The Inked Feminist: Body Mods and the Ownership of Self

While I was at work the other day, a customer commented to their companion that I have several tattoos. This isn’t something particularly surprising to hear someone note, and I’m not bothered by it on its own merits. Still, there’s something disconcerting about the way a tattooed woman is treated, versus a tattooed man.

First, there is simply the fact that being “brazenly ogled” as my one friend put it is, in and of itself, a different experience for a woman than it is for a man. Women’s bodies are under constant scrutiny that men’s bodies aren’t forced to endure, and thus it gives the exaggerated scrutiny of visible ink a more sinister undertone. If an inch of tattoo peeks out from under our clothing, we’re subjected to judgments of how “unladylike” it is to have a tattoo in such a private area. Yet, this does not stop onlookers from craning their necks to see under our skirts, beyond our blouses, and around all folds of clothing to try and sneak more of a peek than we initially allow. And if we have a tattoo that is easily visible in modest clothing, we are judged as “trashy” for having such visible ink.

Then we’re forced to encounter the double-standard of how if we got the tattoo, we should expect people to want to see all of it. This carries the same logical weight as, “If she didn’t want men to stare, she wouldn’t wear low-cut shirts.” Our bodies immediately become the property of the public, because we are no longer human beings, but rather objects there for the entertainment of our audience. It does not matter that we desired to modify them for our own personal reasons; all that matters is the resultant objectifying desire to gain access to anything a complete stranger may wish to view. Perhaps tattooed men suffer the same experience, but they aren’t also forced to deal with it simply by virtue of being male. For women, it’s just yet another excuse piled atop the many that tell us why our bodies are not our own to do with as we please.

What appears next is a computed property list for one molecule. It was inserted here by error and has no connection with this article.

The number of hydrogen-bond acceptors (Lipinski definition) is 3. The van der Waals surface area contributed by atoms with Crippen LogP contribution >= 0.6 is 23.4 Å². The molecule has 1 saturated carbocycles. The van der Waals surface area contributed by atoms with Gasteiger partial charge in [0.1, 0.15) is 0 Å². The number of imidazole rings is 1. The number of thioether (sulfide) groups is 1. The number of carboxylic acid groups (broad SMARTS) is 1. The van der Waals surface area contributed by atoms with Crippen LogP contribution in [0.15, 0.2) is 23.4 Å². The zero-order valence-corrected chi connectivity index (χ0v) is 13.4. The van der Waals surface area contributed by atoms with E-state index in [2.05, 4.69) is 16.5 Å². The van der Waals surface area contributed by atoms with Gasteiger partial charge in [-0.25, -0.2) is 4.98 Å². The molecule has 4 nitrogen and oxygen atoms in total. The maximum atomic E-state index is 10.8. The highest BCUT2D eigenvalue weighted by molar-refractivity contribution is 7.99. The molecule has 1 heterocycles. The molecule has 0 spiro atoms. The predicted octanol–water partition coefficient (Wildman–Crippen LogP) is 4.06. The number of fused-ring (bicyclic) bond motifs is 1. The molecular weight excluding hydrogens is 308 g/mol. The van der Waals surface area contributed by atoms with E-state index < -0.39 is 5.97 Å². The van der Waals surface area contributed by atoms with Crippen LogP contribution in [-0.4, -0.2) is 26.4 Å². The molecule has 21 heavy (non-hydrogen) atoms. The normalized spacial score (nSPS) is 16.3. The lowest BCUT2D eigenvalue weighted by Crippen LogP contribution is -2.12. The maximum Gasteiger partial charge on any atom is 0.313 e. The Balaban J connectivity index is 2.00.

Tattooed women also face prejudice regarding how our desire to modify our bodies reflects on our abilities to fill stereotypically female roles. By taking ownership of our own bodies, we are displaying the “masculine” qualities of confidence and personal responsibility, and thus are inherently failing at femininity. I have been accused of not being “wife material” because of my choices in bodily decoration. The questions here are both, “How could tattoos possibly affect your ability to be a spouse?” and, “Why the hell should women be expected to be ‘wife material’ in the first place?” It’s all part of the heteronormative social structure that tells women our strongest desire should be to find a male partner, and latch onto him for life. It’s assumed that the opinions of males on what makes females attractive should greatly influence our decisions, and for what reason? Not all women desire any sort of relationship with men, and of those who do, not all of them wish to be wives, or fit into a stereotypical “wifely” role. To assume otherwise is insulting, homophobic, and anti-feminist.

Women are further judged not only for the tattoos they get, but for their very location. The infamous “tramp stamp” is a perfect example: It’s assumed that a woman with such a tattoo is using it to indicate her promiscuity. This is ridiculous not only because there is no legitimate link between tattoo placement and sexuality, but because there is not a damn thing wrong with a woman desiring sex. It’s slut-shaming nonsense that men are never subjected to. Further examples can be found in what is deemed “inappropriate placement” for tattoos on women, almost always based on how it reflects on her inherent “classiness.” Society would still have us believe that women must meet a certain criteria for social acceptance, and if we are at all “tacky,” “trashy,” or “slutty,” we’re disregarded as undeserving of respect. Perhaps a man with a facial tattoo will receive similar treatment, but can the same be said of a thigh tattoo? A chestpiece? No, because these are not inherently sexualized places on the male form, whereas they are on a woman. We are expected to keep certain standards of beauty, particularly when it concerns those body parts which are most prized as male favorites.